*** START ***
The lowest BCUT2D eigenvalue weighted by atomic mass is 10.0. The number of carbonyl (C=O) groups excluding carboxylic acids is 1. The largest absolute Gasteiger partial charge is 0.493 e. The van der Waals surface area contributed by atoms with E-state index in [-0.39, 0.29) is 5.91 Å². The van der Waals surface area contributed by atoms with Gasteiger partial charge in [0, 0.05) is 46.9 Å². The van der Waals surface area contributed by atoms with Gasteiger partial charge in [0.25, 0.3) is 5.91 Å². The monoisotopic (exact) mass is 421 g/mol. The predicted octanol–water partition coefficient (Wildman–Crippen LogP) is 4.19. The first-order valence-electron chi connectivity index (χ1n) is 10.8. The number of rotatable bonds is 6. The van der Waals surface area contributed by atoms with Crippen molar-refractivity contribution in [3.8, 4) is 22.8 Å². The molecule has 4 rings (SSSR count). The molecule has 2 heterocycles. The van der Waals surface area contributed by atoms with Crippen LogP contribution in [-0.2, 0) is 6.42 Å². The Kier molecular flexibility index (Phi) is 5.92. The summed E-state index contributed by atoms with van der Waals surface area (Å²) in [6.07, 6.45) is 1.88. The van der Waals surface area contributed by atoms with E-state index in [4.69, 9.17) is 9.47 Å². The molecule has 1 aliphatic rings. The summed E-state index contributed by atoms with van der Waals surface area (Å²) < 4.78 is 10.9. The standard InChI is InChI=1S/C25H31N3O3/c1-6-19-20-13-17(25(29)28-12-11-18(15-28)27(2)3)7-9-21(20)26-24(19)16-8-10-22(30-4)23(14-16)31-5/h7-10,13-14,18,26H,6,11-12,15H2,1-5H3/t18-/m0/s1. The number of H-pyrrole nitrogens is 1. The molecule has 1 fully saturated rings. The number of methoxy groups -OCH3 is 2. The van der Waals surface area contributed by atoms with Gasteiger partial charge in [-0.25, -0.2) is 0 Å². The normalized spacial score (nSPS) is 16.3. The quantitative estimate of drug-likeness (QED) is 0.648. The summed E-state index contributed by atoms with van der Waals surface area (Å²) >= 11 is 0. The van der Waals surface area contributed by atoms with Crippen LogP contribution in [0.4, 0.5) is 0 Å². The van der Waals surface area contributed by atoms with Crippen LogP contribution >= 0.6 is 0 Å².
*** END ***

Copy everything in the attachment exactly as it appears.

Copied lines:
The lowest BCUT2D eigenvalue weighted by atomic mass is 10.0. The number of carbonyl (C=O) groups excluding carboxylic acids is 1. The largest absolute Gasteiger partial charge is 0.493 e. The van der Waals surface area contributed by atoms with E-state index in [-0.39, 0.29) is 5.91 Å². The van der Waals surface area contributed by atoms with Gasteiger partial charge in [0, 0.05) is 46.9 Å². The van der Waals surface area contributed by atoms with Gasteiger partial charge in [0.25, 0.3) is 5.91 Å². The monoisotopic (exact) mass is 421 g/mol. The predicted octanol–water partition coefficient (Wildman–Crippen LogP) is 4.19. The first-order valence-electron chi connectivity index (χ1n) is 10.8. The number of rotatable bonds is 6. The van der Waals surface area contributed by atoms with Crippen molar-refractivity contribution in [3.8, 4) is 22.8 Å². The molecule has 4 rings (SSSR count). The molecule has 2 heterocycles. The van der Waals surface area contributed by atoms with Crippen LogP contribution in [-0.2, 0) is 6.42 Å². The Kier molecular flexibility index (Phi) is 5.92. The summed E-state index contributed by atoms with van der Waals surface area (Å²) in [6.07, 6.45) is 1.88. The van der Waals surface area contributed by atoms with E-state index in [4.69, 9.17) is 9.47 Å². The molecule has 1 aliphatic rings. The summed E-state index contributed by atoms with van der Waals surface area (Å²) < 4.78 is 10.9. The standard InChI is InChI=1S/C25H31N3O3/c1-6-19-20-13-17(25(29)28-12-11-18(15-28)27(2)3)7-9-21(20)26-24(19)16-8-10-22(30-4)23(14-16)31-5/h7-10,13-14,18,26H,6,11-12,15H2,1-5H3/t18-/m0/s1. The number of H-pyrrole nitrogens is 1. The molecule has 1 fully saturated rings. The number of methoxy groups -OCH3 is 2. The van der Waals surface area contributed by atoms with Gasteiger partial charge in [-0.25, -0.2) is 0 Å². The normalized spacial score (nSPS) is 16.3. The quantitative estimate of drug-likeness (QED) is 0.648. The summed E-state index contributed by atoms with van der Waals surface area (Å²) >= 11 is 0. The van der Waals surface area contributed by atoms with Crippen LogP contribution in [0.4, 0.5) is 0 Å². The van der Waals surface area contributed by atoms with Crippen LogP contribution >= 0.6 is 0 Å².